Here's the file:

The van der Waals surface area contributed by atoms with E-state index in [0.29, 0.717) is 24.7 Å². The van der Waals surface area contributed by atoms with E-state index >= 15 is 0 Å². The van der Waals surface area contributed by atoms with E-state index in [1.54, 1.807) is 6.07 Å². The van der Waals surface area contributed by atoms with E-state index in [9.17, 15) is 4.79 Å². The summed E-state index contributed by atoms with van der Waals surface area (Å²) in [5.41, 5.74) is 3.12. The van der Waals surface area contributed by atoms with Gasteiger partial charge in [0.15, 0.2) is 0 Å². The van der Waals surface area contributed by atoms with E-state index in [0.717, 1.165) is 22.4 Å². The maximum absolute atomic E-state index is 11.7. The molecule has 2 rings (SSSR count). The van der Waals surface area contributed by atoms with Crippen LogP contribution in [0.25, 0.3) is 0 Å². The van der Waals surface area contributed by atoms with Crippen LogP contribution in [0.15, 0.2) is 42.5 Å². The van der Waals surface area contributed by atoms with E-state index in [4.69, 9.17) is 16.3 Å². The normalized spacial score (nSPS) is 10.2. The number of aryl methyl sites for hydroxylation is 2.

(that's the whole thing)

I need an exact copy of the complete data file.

The van der Waals surface area contributed by atoms with E-state index in [0.29, 0.717) is 24.7 Å². The van der Waals surface area contributed by atoms with E-state index >= 15 is 0 Å². The van der Waals surface area contributed by atoms with E-state index in [1.54, 1.807) is 6.07 Å². The van der Waals surface area contributed by atoms with E-state index in [9.17, 15) is 4.79 Å². The summed E-state index contributed by atoms with van der Waals surface area (Å²) in [5.41, 5.74) is 3.12. The van der Waals surface area contributed by atoms with Gasteiger partial charge in [0.15, 0.2) is 0 Å². The van der Waals surface area contributed by atoms with E-state index in [0.717, 1.165) is 22.4 Å². The maximum absolute atomic E-state index is 11.7. The molecule has 2 rings (SSSR count). The van der Waals surface area contributed by atoms with Crippen LogP contribution in [0.25, 0.3) is 0 Å². The van der Waals surface area contributed by atoms with Crippen LogP contribution in [0.15, 0.2) is 42.5 Å². The van der Waals surface area contributed by atoms with E-state index in [4.69, 9.17) is 16.3 Å². The normalized spacial score (nSPS) is 10.2. The number of aryl methyl sites for hydroxylation is 2.